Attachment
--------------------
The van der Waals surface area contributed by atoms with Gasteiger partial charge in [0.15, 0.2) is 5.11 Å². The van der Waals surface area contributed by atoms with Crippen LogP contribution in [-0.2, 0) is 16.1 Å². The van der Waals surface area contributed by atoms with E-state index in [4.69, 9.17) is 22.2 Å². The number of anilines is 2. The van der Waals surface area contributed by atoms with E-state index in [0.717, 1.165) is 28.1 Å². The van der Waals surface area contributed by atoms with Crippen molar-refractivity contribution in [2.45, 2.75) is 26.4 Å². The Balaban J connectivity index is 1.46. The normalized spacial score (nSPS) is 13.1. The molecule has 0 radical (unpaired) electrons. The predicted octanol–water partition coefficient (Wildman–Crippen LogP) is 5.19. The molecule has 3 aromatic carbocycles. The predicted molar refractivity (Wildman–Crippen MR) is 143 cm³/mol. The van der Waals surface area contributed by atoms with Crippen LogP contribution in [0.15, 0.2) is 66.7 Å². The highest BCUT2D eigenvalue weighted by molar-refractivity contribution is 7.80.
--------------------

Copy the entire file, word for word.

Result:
The van der Waals surface area contributed by atoms with Gasteiger partial charge in [0.15, 0.2) is 5.11 Å². The van der Waals surface area contributed by atoms with Crippen LogP contribution in [-0.2, 0) is 16.1 Å². The van der Waals surface area contributed by atoms with E-state index in [4.69, 9.17) is 22.2 Å². The number of anilines is 2. The van der Waals surface area contributed by atoms with E-state index in [0.717, 1.165) is 28.1 Å². The van der Waals surface area contributed by atoms with Crippen molar-refractivity contribution in [2.45, 2.75) is 26.4 Å². The Balaban J connectivity index is 1.46. The normalized spacial score (nSPS) is 13.1. The molecule has 0 radical (unpaired) electrons. The predicted octanol–water partition coefficient (Wildman–Crippen LogP) is 5.19. The molecule has 3 aromatic carbocycles. The predicted molar refractivity (Wildman–Crippen MR) is 143 cm³/mol. The van der Waals surface area contributed by atoms with Crippen LogP contribution in [0.15, 0.2) is 66.7 Å². The highest BCUT2D eigenvalue weighted by molar-refractivity contribution is 7.80.